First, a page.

I spent some time out of the office last week, which included my renting a car for a few days. For those of you that are regular travelers, you have probably developed a routine that is now familiar with you, including what route you travel and what car you rent. For those of us that are not frequent car renters, this process can be a challenge when you are driving an unfamiliar car in an area that is unfamiliar to you – simple actions such as turning on the defroster or cruise control can be a daunting task. Fortunately for me, the cruise control mechanism for my rental car operated exactly like my car at home. This was comforting, as I was driving quickly down an unfamiliar freeway in the middle of the night!
As I appreciated the familiarity and ease of use I had just experienced, it got me thinking about manufacturing standards and the benefits that consumers are afforded when consistency is achieved across an industry. These standards tend to become more pronounced as industries progress along their maturity curve. This “tribal” knowledge has been shared amongst all the firms, resulting in a consensus on best-practice design and production processes. For example, the use of a remote control based on Infrared technology seems to be an accepted standardization that manufacturers serving the television market have all adopted.
The challenge is for those manufacturers operating in an emerging industry where standardized best practice is not necessarily known or understood. Standards “battles” will break out in these situations, ultimately resulting in both winners and losers. For a post on this topic, read “Before You Pick Out a Pair of Augmented Reality Glasses.”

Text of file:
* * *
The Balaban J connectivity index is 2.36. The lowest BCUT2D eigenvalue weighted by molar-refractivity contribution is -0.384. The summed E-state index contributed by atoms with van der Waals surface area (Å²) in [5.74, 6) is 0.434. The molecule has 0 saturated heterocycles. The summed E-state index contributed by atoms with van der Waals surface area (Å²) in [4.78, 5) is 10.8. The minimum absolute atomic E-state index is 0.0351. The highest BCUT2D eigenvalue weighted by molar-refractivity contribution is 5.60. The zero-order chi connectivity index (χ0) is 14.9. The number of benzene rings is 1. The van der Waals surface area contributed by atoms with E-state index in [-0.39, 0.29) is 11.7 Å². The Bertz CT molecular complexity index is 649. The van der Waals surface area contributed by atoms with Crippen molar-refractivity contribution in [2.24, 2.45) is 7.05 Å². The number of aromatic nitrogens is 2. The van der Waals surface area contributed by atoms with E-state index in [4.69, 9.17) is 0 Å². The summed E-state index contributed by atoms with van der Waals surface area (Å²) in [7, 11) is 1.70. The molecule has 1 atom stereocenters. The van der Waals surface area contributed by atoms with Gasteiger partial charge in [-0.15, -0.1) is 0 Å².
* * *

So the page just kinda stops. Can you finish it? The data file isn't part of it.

In the same way that products are engineered and produced to a set of industry standards to ease end-user usability, manufacturing IT systems have a set of industry standards to ease the implementation and management of these systems. One of the more common is referred to as ISA-95. This international standard was developed to ease the automated interfaces that are necessary to connect enterprise application systems with the control systems that operate a manufacturing plant’s equipment. This standard was developed for global manufacturers and can be applied in discrete, batch and continuous process industries.
The ISA-95 Standard comprises five levels – Level 0 to Level 4 – each representing a level of manufacturing production, from the shop floor equipment that occupy Level 0 to corporate planning at Level 4. Manufacturing operations management IT systems occupy Level Three, as shown in the illustration above. This standard dictates that each level best integrates to the level immediately above or below it. For example, companies that have tried to integrate Enterprise Resource Planning (ERP) applications directly into the controls and SCADA systems found on the shop floor will typically discover that the production data will overwhelm their ERP system. Those adhering to the ISA-95 standard will pursue a different integration strategy and instead rely upon a Manufacturing Execution System (MES) or Manufacturing Operations Management solution to manage Levels 0-3. Each level in the ISA-95 model is a critical component to a manufacturer’s Information Technology, or IT architecture.
In the end, industry standards exist to simplify our lives, be it as an end-user or as someone who is working “behind the scenes” in an operations role. The question I pose to you is “If there is an industry recognized standard that already exists, then how can you justify if you are not in compliance?” I am interested in your perspectives or examples of where exceptions are indeed warranted!